• 2015

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Interpretable Question Answering using Deep Embedded Knowledge Reasoning to Solve Qualitative Word Problems

Description

One of the measures to determine the intelligence of a system is through Question Answering, as it requires a system to comprehend a question and reason using its knowledge base

One of the measures to determine the intelligence of a system is through Question Answering, as it requires a system to comprehend a question and reason using its knowledge base to accurately answer it. Qualitative word problems are an important subset of such problems, as they require a system to recognize and reason with qualitative knowledge expressed in natural language. Traditional approaches in this domain include multiple modules to parse a given problem and to perform the required reasoning. Recent approaches involve using large pre-trained Language models like the Bidirection Encoder Representations from Transformers for downstream question answering tasks through supervision. These approaches however either suffer from errors between multiple modules, or are not interpretable with respect to the reasoning process employed. The proposed solution in this work aims to overcome these drawbacks through a single end-to-end trainable model that performs both the required parsing and reasoning. The parsing is achieved through an attention mechanism, whereas the reasoning is performed in vector space using soft logic operations. The model also enforces constraints in the form of auxiliary loss terms to increase the interpretability of the underlying reasoning process. The work achieves state of the art accuracy on the QuaRel dataset and matches that of the QuaRTz dataset with additional interpretability.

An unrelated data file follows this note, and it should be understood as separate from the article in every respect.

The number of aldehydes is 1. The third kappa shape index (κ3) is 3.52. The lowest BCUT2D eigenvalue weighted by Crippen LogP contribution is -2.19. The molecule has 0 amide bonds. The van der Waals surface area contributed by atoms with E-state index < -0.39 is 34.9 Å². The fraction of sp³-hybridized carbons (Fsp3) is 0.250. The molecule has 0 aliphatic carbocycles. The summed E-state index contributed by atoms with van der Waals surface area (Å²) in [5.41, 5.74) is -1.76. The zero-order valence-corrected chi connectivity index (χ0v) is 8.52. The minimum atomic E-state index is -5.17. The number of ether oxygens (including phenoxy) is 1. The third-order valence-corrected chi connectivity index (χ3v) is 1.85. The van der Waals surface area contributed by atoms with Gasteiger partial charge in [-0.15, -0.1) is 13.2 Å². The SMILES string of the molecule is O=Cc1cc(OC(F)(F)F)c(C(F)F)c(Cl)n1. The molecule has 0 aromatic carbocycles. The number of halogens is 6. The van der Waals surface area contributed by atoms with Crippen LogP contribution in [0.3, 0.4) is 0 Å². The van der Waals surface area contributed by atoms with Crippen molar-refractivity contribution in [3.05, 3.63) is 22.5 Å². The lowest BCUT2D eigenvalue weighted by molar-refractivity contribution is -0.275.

Contributors

Agent

Created

Date Created
  • 2020